Many historians view the Civil War as a contest between two very different economic systems. While there were also social factors involved in the conflict, it can be argued that even these had their roots in the differing economies of the northern and southern United States.
Prior to the war, the economy of the South was mostly built on the production of raw materials destined for the commodities markets in the North and in Europe. The acquisition of these materials depended upon the physical labor of slaves. There were very few factories in the South, and little food was produced for local consumption.
The North, on the other hand, had an economy built on the production of consumer products. This was due to the many factories throughout the North. Many of these products were dependent on raw materials produced in the South. Also, more than enough food was farmed for both local consumption and export. The country's banking and financial centers were also located in northern cities.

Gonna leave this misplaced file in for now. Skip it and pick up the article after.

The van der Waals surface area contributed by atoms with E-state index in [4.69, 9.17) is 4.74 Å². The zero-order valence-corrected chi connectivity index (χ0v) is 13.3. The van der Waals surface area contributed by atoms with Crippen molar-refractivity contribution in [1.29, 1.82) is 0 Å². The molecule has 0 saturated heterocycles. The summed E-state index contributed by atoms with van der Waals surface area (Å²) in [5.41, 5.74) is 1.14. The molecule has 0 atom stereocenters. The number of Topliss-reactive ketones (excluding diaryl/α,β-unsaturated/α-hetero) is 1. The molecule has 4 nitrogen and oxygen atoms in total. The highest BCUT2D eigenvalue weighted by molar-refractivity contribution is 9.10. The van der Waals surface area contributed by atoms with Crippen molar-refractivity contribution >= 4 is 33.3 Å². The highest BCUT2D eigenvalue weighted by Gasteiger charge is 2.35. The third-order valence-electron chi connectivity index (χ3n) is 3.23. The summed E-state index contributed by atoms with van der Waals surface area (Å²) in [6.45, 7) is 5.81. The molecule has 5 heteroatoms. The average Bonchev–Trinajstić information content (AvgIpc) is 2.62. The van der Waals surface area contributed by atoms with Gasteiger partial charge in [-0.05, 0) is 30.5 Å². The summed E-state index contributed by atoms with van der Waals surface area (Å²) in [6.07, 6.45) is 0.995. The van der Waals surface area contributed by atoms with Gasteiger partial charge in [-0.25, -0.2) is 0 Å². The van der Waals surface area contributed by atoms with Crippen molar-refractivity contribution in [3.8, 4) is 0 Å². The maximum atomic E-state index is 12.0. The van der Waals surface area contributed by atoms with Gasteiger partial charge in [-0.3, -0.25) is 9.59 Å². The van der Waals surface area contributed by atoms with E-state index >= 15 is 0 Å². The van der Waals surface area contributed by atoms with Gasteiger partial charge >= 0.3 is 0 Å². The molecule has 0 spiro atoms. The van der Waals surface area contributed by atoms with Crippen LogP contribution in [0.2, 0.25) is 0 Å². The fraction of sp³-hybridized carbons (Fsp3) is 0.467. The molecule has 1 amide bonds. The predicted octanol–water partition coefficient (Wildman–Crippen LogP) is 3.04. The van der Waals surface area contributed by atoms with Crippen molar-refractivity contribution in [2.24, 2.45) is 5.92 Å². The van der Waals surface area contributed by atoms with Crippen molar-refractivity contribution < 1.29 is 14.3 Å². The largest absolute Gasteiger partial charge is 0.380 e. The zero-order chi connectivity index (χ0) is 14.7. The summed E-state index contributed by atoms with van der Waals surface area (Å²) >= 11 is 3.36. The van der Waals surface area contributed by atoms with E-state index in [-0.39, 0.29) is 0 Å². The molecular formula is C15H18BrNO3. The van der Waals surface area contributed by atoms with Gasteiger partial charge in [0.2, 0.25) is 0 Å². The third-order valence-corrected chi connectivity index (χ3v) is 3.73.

Furthermore, the North's economy was drastically changing throughout the nineteenth century. The market revolution and advances in industrial production meant that the North developed a dynamic economy that was significantly expanding. The South, however, continued to base its economy on the older plantation system. Southerners frequently saw the changes in the North as a threat to their older, more established economic system.
Because of the two very different economies and sources of labor, the two regions developed competing interests. The South's economy was built on slave labor, while the North's economy operated and succeeded without it. When the southern states saw that the institution of slavery was under attack, they felt that their entire economy and way of life was endangered.